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A WEEKLY NEWSPAPER DEVOTED TO THE UPBUILDING OF HERTFORD AND PERQUIMANS COUNTY
Volume XNumber 21.
Hertford, Perquimans County, North Carolina, Friday, May 21, 1943.
$1.50 Per Year.
British airmen struck Germany this
week with one of the worst bombing
raids of the war. On Monday, spec
ially trained RAF fliers .bombed two
large dams in the Ruhr Valley,
loosing millions of tons of water
which flooded the industrial plants
and cities of the area. The bombers
flew in on the target only 100 feet
above it and dropped land mines,
causing damages which will take
some time to repair. The loss of
life was reported heavy and damage
to German war plants is high.
Rumors regarding conditions with
in Germany and Italy point toward a
demoralizing state. The rumor con
cerning the king of Italy as giving
up his throne, however, seems un
founded, but reports from nqntral
European capitals indicate that Italy
may soon be knocked out of the war.
Some authorities report the Germans
are leavimr Italy, returning to the
Reich, but on Tuesday Berlin re
assured the Italian people that the
Nazis intend to help Italians defend
the country against invasion. Mean
while, American and British fliers,
stationed in North Africa, are bomb
ing Italian air fields and ports.
Both the Russians ajnd Germans
seemingly are preparing for an of
fensive on the Russian front. Activ
ity increased around the Leningrad
area this week and both sides have
been sparing for positions on the
Southern front. Reports have it
that Hitler has a large number of
-divisions facing Russian forces and
may attempt one lest battle to cap
ture Moscow and Leningrad, thus
winning ground in Russia before the
Allies strike on the Western front
,The American forces are winning
the battle for Attu Island in the
Ateutians. The Navy announces
that the Americans have broken the
main Jap defenses and it is. believed
as Boon as Attu is completely under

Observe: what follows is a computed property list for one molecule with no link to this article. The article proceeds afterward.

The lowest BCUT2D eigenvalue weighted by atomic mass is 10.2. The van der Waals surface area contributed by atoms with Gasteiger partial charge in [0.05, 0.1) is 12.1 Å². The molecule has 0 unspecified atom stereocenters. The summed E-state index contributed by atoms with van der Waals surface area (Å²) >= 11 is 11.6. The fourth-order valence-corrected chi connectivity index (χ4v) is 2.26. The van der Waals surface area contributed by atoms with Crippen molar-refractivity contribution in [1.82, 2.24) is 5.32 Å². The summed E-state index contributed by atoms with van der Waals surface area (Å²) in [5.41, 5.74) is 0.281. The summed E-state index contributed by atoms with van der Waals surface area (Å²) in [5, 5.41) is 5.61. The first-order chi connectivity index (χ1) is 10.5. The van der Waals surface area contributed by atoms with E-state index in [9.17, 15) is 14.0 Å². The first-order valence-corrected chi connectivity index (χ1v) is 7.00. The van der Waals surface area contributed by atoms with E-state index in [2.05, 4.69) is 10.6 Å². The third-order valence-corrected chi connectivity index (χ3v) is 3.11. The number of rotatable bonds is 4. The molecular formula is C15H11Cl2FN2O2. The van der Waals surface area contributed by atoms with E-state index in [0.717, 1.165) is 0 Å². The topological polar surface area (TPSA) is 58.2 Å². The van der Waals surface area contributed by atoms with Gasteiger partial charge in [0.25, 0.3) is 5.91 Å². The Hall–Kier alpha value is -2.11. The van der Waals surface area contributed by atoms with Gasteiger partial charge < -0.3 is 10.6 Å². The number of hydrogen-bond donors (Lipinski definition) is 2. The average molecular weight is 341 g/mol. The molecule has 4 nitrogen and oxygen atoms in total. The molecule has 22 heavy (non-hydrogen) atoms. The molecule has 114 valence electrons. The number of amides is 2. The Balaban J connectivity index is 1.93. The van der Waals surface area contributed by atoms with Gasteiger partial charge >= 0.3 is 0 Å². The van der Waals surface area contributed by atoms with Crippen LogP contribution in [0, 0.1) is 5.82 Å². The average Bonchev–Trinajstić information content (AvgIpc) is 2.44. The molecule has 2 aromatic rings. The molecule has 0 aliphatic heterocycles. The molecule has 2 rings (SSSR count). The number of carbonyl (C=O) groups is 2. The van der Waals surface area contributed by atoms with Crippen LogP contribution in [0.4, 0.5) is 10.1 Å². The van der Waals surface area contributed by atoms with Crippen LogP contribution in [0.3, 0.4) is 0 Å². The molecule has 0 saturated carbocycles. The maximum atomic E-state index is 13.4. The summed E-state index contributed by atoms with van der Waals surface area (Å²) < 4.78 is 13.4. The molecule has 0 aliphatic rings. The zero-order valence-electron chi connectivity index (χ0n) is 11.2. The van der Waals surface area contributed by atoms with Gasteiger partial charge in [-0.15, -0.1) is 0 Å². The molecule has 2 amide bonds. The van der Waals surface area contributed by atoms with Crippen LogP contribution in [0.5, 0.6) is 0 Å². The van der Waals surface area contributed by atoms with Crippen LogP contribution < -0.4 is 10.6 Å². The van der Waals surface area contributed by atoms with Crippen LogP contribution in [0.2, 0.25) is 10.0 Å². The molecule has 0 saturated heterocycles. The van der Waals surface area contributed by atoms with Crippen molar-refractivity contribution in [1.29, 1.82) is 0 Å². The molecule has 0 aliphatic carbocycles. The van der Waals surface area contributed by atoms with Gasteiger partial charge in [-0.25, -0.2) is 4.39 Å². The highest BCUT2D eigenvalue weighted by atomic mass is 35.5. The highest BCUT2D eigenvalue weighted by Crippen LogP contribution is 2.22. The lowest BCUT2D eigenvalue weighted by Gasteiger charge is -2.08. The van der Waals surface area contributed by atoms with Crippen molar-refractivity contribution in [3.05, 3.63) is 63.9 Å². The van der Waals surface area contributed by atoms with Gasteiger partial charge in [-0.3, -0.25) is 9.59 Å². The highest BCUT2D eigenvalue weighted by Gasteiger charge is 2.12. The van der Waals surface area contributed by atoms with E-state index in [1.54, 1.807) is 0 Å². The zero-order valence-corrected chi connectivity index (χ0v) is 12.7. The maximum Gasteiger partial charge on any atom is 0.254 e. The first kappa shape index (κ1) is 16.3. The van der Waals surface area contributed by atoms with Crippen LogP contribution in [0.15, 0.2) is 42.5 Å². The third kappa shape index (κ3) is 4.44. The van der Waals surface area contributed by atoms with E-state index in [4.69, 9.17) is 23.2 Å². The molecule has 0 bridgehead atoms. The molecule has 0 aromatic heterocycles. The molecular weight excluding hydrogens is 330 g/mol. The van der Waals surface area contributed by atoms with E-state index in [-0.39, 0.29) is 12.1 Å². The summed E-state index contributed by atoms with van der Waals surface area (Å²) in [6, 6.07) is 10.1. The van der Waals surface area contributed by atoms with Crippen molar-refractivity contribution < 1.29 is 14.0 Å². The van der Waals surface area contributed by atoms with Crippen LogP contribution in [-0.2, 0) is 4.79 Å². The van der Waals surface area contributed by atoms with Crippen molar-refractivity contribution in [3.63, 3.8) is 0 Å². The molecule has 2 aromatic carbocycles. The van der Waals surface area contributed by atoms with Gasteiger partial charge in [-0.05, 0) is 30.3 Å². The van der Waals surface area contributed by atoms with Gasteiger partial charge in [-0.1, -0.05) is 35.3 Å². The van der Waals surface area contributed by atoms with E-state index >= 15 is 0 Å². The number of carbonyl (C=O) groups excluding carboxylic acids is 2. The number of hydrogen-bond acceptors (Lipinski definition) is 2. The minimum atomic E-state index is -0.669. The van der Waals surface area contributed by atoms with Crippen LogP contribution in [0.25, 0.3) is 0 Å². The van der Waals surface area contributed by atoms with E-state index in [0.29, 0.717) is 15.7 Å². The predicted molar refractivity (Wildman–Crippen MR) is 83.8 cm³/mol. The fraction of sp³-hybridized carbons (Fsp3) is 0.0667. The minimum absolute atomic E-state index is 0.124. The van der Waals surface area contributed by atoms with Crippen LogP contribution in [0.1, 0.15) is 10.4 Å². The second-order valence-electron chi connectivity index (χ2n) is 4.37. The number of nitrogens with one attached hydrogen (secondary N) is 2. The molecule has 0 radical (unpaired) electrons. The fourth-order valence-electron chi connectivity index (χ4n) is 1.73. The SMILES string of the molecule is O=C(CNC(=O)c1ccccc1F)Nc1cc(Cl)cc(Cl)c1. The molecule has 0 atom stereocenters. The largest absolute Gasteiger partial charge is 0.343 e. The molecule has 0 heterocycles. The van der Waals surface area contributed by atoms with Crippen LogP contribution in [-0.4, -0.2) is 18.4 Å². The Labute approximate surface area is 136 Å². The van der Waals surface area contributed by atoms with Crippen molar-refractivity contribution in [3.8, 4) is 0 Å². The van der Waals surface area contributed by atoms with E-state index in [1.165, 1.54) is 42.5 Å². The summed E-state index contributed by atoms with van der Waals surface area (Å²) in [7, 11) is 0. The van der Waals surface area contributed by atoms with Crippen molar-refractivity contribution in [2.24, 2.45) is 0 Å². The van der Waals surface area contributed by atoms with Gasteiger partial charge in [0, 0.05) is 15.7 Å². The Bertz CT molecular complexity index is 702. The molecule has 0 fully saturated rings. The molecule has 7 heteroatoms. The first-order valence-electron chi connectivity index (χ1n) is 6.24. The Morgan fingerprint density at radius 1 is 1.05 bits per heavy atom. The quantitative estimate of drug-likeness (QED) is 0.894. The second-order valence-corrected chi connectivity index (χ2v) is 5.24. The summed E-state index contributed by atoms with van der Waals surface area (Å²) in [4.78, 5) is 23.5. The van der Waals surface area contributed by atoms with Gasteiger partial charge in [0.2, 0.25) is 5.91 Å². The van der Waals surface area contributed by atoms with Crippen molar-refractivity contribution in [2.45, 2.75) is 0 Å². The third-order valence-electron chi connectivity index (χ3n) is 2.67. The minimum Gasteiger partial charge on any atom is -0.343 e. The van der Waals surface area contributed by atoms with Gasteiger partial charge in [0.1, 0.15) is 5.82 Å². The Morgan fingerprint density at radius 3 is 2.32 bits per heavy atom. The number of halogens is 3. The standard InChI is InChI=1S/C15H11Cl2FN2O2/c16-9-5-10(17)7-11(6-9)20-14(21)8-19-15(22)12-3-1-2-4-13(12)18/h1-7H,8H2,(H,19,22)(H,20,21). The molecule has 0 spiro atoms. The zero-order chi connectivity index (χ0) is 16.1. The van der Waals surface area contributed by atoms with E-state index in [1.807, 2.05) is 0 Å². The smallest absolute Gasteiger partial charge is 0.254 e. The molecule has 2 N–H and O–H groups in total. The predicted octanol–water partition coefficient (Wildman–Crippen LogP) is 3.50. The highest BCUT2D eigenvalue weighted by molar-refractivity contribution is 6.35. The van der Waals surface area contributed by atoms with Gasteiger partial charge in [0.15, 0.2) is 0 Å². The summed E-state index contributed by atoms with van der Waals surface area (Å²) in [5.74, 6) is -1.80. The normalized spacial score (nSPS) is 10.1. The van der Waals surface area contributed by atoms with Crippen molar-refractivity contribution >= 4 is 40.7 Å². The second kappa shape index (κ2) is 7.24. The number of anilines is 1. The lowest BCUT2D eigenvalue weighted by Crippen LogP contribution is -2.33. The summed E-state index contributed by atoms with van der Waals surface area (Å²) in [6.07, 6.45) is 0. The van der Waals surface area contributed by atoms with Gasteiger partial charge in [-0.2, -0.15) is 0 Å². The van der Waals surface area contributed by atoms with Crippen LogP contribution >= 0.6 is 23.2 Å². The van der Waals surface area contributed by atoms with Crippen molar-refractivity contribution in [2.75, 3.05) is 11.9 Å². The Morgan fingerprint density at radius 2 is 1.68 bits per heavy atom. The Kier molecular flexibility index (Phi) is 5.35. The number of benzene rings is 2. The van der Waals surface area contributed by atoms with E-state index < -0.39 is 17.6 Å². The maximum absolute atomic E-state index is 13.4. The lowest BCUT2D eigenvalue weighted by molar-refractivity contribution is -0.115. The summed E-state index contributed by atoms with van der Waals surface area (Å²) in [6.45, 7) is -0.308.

control, attempts will be- nsde to
recapture Xiska from the invaders.
llowfclF'Presiaent Cr Itrolevelt'S
announcement that He would veto any
bill calling for a "skip. a year of tax
es" Congress this week voted down
the Senate's revised Rural plan. Con
ference between members of the
House and Senate will now be held
to devise a tax plain which the Presi
dent will sign.
Little news came from the far
Pacific front during the week. The
Japs sunk an Australian hospital
ship, causing a loss of 299 lives.
General MacArthur called the act
unnecessary, but showing the Japs'
cruelty and pattenn of barbarity.
Visits Here Monday
J. W. Brown, recruiting officer of
the Naval Recruiting Office recently
opened at Elizabeth City, visited
Hertford on Monday for the purpose
of interviewing youths from 17 to
18 regarding enlistment in the U. S.
Recruiting Officer Brown stated
tfiat he will visit Hertford every two
weeks, and when here will be located
m the Postoffice lobby.
The Navy now has openings lor
young men 17 to 18, and men from
38 to 60. The Elizabeth City office
also interviews applicants for the
Seabees, the Navy's construction
orpa, the WAVES and SPARS.
Young women interested in join
ing the WAVES or SPARS must be
between 20 and 36, and, must have
attended high school at least two
Young men who are -accepted for
enlistment in the Navy , are given a
preliminary physical examination
here, then sent to Raleigh for the
final examinations. . Mr. Brown stat
ed there is now no need' for young
men wishing to joija the Navy to go
to Raleigh or Norfolk. Theyican
apply at the Postoffice Building In
Elizabeth City. . .' ."k.tf.
Men . interested in the. Seabees
; an discuss that branch, of the ser
vice with an officer, who will be in
Elizabeth City on May 24 and 26,
Mr. Brow iald..-
COUNTY W. M. U. MEETING
AT WDDDYILLE WEDNESDAY
A eoanty-wide meeting , of the
Woman's Missionary Unions of the
Baptist Churches of Pereuimaus will
be held at the Woodville Church on
'Wednesday, May 26. The morning
session begins at 11 o'clock. , '
An Inspirational program has been
atanged by the county chairman,
Mrs, E. V. Morgan, who Is filling the
nexxSrcd term of Mrs. J. A, Bray.
Fifteen Cases Heard
In Recorder's Court
Here Tuesday A. M.
Officers Continue To
A total of nineteen cases was
docketed for hearing before Judge
Charles E. Johnson in Recorder's
Court Tuesday morning. Fifteen of
the cases were heard and four were
continued until the next term of